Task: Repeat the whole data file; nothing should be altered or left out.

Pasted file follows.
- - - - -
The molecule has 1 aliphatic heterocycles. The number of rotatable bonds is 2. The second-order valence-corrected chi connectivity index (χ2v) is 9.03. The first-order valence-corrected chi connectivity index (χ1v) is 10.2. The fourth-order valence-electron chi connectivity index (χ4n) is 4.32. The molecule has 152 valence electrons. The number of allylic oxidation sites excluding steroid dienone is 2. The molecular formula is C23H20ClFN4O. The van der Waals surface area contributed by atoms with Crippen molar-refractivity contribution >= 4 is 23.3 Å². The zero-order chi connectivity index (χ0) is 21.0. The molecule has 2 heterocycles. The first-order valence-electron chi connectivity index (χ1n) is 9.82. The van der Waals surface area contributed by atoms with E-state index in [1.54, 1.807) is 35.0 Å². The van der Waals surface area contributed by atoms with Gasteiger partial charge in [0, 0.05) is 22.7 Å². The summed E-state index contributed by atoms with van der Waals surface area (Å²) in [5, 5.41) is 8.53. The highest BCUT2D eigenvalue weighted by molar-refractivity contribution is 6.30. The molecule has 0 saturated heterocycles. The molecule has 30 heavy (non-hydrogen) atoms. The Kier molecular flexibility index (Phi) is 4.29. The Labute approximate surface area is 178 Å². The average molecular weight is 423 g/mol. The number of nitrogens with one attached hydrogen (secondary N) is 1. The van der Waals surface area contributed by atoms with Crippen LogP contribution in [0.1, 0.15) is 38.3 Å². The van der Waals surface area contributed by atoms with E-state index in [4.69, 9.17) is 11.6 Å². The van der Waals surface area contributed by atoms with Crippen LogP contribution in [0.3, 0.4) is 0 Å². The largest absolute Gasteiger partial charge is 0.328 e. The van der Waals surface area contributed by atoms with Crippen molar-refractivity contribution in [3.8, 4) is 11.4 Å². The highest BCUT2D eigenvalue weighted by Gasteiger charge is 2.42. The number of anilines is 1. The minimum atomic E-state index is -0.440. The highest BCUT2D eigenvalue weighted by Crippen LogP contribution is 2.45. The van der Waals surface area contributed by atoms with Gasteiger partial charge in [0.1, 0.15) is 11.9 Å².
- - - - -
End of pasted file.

The molecule has 1 aliphatic heterocycles. The number of rotatable bonds is 2. The second-order valence-corrected chi connectivity index (χ2v) is 9.03. The first-order valence-corrected chi connectivity index (χ1v) is 10.2. The fourth-order valence-electron chi connectivity index (χ4n) is 4.32. The molecule has 152 valence electrons. The number of allylic oxidation sites excluding steroid dienone is 2. The molecular formula is C23H20ClFN4O. The van der Waals surface area contributed by atoms with Crippen molar-refractivity contribution >= 4 is 23.3 Å². The zero-order chi connectivity index (χ0) is 21.0. The molecule has 2 heterocycles. The first-order valence-electron chi connectivity index (χ1n) is 9.82. The van der Waals surface area contributed by atoms with E-state index in [1.54, 1.807) is 35.0 Å². The van der Waals surface area contributed by atoms with Gasteiger partial charge in [0, 0.05) is 22.7 Å². The summed E-state index contributed by atoms with van der Waals surface area (Å²) in [5, 5.41) is 8.53. The highest BCUT2D eigenvalue weighted by molar-refractivity contribution is 6.30. The molecule has 0 saturated heterocycles. The molecule has 30 heavy (non-hydrogen) atoms. The Kier molecular flexibility index (Phi) is 4.29. The Labute approximate surface area is 178 Å². The average molecular weight is 423 g/mol. The number of nitrogens with one attached hydrogen (secondary N) is 1. The van der Waals surface area contributed by atoms with Crippen LogP contribution in [0.1, 0.15) is 38.3 Å². The van der Waals surface area contributed by atoms with E-state index in [4.69, 9.17) is 11.6 Å². The van der Waals surface area contributed by atoms with Crippen LogP contribution in [0.3, 0.4) is 0 Å². The largest absolute Gasteiger partial charge is 0.328 e. The van der Waals surface area contributed by atoms with Crippen molar-refractivity contribution in [3.8, 4) is 11.4 Å². The highest BCUT2D eigenvalue weighted by Gasteiger charge is 2.42. The number of anilines is 1. The minimum atomic E-state index is -0.440. The highest BCUT2D eigenvalue weighted by Crippen LogP contribution is 2.45. The van der Waals surface area contributed by atoms with Gasteiger partial charge in [0.1, 0.15) is 11.9 Å².